After 20 years together, Faust and Thomas left the triangle for downtown Wilmington, in search of rocking chairs and neighbors you can keep a rapport with.

“For me, it was front porch people,” Faust said.

For Faust, real relationships with neighbors, and not just an awareness of who they are, was a necessity.

“This is a well-traveled corner,” Thomas said. “We’ve gotten to know people literally from them parking their cars and walking by.”

The house's wraparound front porch is frequently used by the owners for small gas fires. (Port City Daily photo/ JOHANNA FEREBEE)
The house’s wraparound front porch is frequently used by the owners for small gas fires. (Port City Daily photo / JOHANNA FEREBEE)

Recently, their gas fire pit garnered the attention of the local fire department during one of their many fall front porch days.

“I got a call this morning,” Thomas said. “I can indeed, have my fire pit.”

Now that’s commitment

Upon entering the parlor in the holiday season, guests will be greeted by a 4-foot nutcracker and floor-to-ceiling decorations in each direction.  

For the remainder of the year, the Nutcracker lives in a 15 by 10-foot storage unit, stacked head high, accompanying the rest of Thomas’ holiday decoratives.

“Everything is organized,” he said.

“I had to rent a U-Haul to decorate this year,” Thomas said. Faust added, he took two trips and hired help for the yearly mission.

Thomas’ unparalleled degree of seasonal commitment is a matter of kin.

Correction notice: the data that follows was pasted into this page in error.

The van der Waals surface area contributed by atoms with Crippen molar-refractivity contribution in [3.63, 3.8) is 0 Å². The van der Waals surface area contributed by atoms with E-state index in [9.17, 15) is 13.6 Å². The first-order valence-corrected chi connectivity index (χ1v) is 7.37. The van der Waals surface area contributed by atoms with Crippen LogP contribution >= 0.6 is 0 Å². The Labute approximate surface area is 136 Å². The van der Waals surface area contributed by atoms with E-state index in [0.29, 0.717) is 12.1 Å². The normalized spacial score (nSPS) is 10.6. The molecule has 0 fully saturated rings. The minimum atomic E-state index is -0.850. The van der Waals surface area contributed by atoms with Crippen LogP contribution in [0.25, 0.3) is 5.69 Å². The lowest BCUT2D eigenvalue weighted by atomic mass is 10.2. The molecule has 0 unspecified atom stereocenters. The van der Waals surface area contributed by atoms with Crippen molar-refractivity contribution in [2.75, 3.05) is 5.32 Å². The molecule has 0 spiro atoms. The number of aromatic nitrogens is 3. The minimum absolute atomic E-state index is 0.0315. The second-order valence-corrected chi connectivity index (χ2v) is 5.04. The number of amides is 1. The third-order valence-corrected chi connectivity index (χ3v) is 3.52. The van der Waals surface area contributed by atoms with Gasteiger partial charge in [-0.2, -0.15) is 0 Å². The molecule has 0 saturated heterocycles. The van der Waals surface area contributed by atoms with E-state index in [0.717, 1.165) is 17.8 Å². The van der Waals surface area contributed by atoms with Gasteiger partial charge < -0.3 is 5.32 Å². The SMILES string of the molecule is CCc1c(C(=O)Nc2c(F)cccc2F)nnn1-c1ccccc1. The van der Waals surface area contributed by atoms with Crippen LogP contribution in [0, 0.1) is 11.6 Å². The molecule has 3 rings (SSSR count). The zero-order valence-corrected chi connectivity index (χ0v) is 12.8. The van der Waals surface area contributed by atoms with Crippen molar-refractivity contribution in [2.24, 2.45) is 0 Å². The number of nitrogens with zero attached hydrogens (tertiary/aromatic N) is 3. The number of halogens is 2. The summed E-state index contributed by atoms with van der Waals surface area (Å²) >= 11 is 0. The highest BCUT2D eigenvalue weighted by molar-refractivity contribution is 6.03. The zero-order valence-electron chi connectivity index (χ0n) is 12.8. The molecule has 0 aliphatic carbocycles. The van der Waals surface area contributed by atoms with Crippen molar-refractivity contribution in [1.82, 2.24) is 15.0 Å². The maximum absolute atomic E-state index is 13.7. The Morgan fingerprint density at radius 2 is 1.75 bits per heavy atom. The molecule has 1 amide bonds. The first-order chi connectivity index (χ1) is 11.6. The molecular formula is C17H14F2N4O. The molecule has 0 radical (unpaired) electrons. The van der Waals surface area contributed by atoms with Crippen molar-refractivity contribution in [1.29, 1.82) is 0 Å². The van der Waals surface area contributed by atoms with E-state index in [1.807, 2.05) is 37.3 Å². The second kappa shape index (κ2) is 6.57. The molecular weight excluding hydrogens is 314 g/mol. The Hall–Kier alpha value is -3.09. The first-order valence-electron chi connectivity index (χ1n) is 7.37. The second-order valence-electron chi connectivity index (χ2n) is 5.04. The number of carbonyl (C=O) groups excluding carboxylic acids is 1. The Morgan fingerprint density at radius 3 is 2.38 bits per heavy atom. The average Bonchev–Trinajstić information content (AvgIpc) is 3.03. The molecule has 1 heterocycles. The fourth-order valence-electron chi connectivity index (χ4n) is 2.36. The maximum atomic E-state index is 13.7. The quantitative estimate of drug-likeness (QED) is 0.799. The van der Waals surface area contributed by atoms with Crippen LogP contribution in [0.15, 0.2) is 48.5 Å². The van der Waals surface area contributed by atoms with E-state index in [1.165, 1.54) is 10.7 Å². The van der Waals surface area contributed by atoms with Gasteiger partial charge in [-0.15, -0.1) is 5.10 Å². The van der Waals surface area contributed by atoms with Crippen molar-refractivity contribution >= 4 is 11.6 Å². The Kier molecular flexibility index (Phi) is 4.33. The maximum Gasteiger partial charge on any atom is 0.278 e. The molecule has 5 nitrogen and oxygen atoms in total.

The dining room is ornately decorated by Thomas, who spends hours on a ladder preparing for visitors. (Port City Daily photo/ JOHANNA FEREBEE)
The dining room is ornately decorated by Thomas, who spends hours on a ladder preparing for visitors. (Port City Daily photo / JOHANNA FEREBEE)

Like his late mother, Faust embellishes unused rooms.

“She decorated rooms she never used,” Faust said. “Kind of like this now.”

“My mother always had a great sense of style, and Christmas especially was our favorite time, and Christmas especially we got into that,” Thomas said. “You know that was a fun thing for us to decorate the house growing up together.”

Their dining room has lights intertwined with evergreens draping from every corner of the ceiling. Each season is met with more time spent on the ladder. “Oh yeah, for hours.”

This past spring, the couple even had “live bunny rabbits hopping around during the garden tour.”